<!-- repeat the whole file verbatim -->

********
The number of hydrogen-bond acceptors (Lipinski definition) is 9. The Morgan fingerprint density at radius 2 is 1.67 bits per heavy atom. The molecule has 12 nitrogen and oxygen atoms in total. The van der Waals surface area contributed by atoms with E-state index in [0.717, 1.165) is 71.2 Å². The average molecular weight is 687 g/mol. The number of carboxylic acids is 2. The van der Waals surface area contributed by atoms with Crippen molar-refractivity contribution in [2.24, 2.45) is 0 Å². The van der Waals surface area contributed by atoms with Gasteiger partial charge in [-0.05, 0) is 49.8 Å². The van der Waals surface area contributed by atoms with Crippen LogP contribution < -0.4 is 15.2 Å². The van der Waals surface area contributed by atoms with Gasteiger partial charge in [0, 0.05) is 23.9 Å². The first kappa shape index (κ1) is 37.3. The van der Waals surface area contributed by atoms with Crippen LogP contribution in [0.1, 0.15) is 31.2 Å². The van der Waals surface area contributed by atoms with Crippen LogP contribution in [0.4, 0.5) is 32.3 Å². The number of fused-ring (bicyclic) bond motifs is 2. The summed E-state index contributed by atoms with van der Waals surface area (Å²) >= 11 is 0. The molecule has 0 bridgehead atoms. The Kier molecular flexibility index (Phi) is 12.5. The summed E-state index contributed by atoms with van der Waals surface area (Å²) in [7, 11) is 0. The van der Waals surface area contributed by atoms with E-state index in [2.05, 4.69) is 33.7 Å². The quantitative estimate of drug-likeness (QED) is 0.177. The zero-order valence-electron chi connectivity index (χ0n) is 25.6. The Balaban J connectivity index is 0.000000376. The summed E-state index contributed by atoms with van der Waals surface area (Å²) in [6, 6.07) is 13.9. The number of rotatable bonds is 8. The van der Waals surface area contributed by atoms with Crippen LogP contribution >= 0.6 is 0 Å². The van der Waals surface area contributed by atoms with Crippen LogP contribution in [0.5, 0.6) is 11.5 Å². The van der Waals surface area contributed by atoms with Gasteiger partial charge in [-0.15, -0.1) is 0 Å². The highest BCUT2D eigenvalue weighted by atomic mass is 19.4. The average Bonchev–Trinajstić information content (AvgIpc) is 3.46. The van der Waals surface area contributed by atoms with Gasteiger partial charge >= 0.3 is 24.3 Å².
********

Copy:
The number of hydrogen-bond acceptors (Lipinski definition) is 9. The Morgan fingerprint density at radius 2 is 1.67 bits per heavy atom. The molecule has 12 nitrogen and oxygen atoms in total. The van der Waals surface area contributed by atoms with E-state index in [0.717, 1.165) is 71.2 Å². The average molecular weight is 687 g/mol. The number of carboxylic acids is 2. The van der Waals surface area contributed by atoms with Crippen molar-refractivity contribution in [2.24, 2.45) is 0 Å². The van der Waals surface area contributed by atoms with Gasteiger partial charge in [-0.05, 0) is 49.8 Å². The van der Waals surface area contributed by atoms with Crippen LogP contribution < -0.4 is 15.2 Å². The van der Waals surface area contributed by atoms with Gasteiger partial charge in [0, 0.05) is 23.9 Å². The first kappa shape index (κ1) is 37.3. The van der Waals surface area contributed by atoms with Crippen LogP contribution in [0.1, 0.15) is 31.2 Å². The van der Waals surface area contributed by atoms with Crippen LogP contribution in [0.4, 0.5) is 32.3 Å². The number of fused-ring (bicyclic) bond motifs is 2. The summed E-state index contributed by atoms with van der Waals surface area (Å²) >= 11 is 0. The molecule has 0 bridgehead atoms. The Kier molecular flexibility index (Phi) is 12.5. The summed E-state index contributed by atoms with van der Waals surface area (Å²) in [7, 11) is 0. The van der Waals surface area contributed by atoms with E-state index in [2.05, 4.69) is 33.7 Å². The quantitative estimate of drug-likeness (QED) is 0.177. The zero-order valence-electron chi connectivity index (χ0n) is 25.6. The Balaban J connectivity index is 0.000000376. The summed E-state index contributed by atoms with van der Waals surface area (Å²) in [6, 6.07) is 13.9. The number of rotatable bonds is 8. The van der Waals surface area contributed by atoms with Crippen LogP contribution >= 0.6 is 0 Å². The van der Waals surface area contributed by atoms with Crippen LogP contribution in [0.5, 0.6) is 11.5 Å². The van der Waals surface area contributed by atoms with Gasteiger partial charge in [-0.15, -0.1) is 0 Å². The highest BCUT2D eigenvalue weighted by atomic mass is 19.4. The average Bonchev–Trinajstić information content (AvgIpc) is 3.46. The van der Waals surface area contributed by atoms with Gasteiger partial charge >= 0.3 is 24.3 Å².